Over 50 million Americans take Tylenol or other acetaminophen pain relievers to cope with headaches and pain. What many don’t know is the psychological benefits the over-the counter medication can also give them.
Researchers at the University of British Columbia in Canada say that acetaminophen may help suppress the existential angst that comes with thoughts of death. Their findings were published in Psychological Science, a journal of the Association for Psychological Science.
“Pain extends beyond tissue damage and hurt feelings, and includes the distress and existential angst we feel when we’re uncertain or have just experienced something surreal,” said lead researcher Daniel Randles.
“Regardless of the kind of pain, taking Tylenol seems to inhibit the brain signal that says something is wrong.”
Previous studies have shown that acetaminophen was helpful in alleviating both physical and social pain, like bumping your head or being ostracized from friends. Randles and his colleagues wondered if the existential suffering we face with thoughts of death involve similar brain processes. If so, would it be possible to reduce that suffering with a simple pain medicine?
Researchers had participants take either Tylenol or a sugar pill placebo in a double-blind study. One group was asked to write about what would happen to their body after they die, while the placebo group was asked to write about having dental pain, an unpleasant but not existentially distressing thought.
All the participants were then asked to read an arrest report about a prostitute, and to set the amount for bail. The control group that wrote about dental pain gave relatively low bail amounts, only about $300.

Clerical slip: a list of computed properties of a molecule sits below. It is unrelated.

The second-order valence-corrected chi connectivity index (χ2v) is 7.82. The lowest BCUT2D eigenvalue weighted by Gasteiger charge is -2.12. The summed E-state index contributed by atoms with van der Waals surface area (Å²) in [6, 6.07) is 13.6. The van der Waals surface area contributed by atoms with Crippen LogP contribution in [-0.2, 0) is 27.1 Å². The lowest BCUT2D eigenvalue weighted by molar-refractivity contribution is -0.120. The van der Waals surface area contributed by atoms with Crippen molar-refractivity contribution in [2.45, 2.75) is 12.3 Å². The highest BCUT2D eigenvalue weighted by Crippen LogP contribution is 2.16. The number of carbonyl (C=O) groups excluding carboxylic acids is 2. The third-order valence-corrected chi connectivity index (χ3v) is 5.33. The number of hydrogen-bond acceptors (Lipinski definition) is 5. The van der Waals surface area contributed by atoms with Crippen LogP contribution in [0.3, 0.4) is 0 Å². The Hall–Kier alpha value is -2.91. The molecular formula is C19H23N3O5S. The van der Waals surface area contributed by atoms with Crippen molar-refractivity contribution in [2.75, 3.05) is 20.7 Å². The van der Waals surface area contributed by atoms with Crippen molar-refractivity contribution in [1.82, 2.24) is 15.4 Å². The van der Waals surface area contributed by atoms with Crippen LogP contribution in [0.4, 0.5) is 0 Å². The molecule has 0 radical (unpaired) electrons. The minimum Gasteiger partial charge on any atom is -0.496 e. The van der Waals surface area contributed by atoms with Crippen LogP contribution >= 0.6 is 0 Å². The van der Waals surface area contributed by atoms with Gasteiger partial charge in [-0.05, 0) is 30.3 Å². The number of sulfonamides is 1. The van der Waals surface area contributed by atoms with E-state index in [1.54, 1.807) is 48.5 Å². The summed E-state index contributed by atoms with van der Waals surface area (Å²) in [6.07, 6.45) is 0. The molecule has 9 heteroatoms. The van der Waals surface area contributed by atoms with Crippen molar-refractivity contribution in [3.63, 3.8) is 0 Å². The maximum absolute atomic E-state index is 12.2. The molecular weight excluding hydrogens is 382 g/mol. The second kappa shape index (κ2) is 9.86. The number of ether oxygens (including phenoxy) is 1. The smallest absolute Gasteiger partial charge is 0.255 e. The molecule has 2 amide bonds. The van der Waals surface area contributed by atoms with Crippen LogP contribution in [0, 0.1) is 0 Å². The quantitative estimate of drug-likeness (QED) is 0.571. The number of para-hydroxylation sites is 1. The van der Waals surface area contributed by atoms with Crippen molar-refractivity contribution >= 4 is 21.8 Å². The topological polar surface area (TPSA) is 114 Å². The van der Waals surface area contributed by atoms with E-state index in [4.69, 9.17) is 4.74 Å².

The participants who wrote about their own death and were given a sugar pill gave over $400 for bail.
But people who took Tylenol were not nearly as harsh in setting bail, suggesting that their existential suffering was ‘treated’ by the headache drug.
In a second study, people who watched a surreal video by director David Lynch and took the sugar pill judged a group of rioters following a hockey game most harshly, while those who watched the video and took Tylenol were more lenient.
“We’re still taken aback that we’ve found that a drug used primarily to alleviate headaches can also make people numb to the worry of thinking about their deaths, or to the uneasiness of watching a surrealist film,” said Randles.
The results of these studies, said Randles, may have implications for clinical interventions down the road.
“For people who suffer from chronic anxiety, or are overly sensitive to uncertainty, this work may shed some light on what is happening and how their symptoms could be reduced.”
A previous study by UCLA researchers found that acetaminophen can also help mend emotional pain from a broken heart. Looking at brain scans of people who experienced social rejection, researchers discovered they were similar to scans of people who were in physical pain.
Acetaminophen is found in hundreds of over the counter medications including Tylenol, Excedrin, Nyquil and Sudafed, and it is often combined with opioids to make stronger painkillers such as Vicodin and Percocet. Because it is found in so many products, physicians warn of unintended overdoses that can cause liver damage.
The authors of one study last year called the risk of acetaminophen overdoses a “serious public health threat requiring urgent attention.”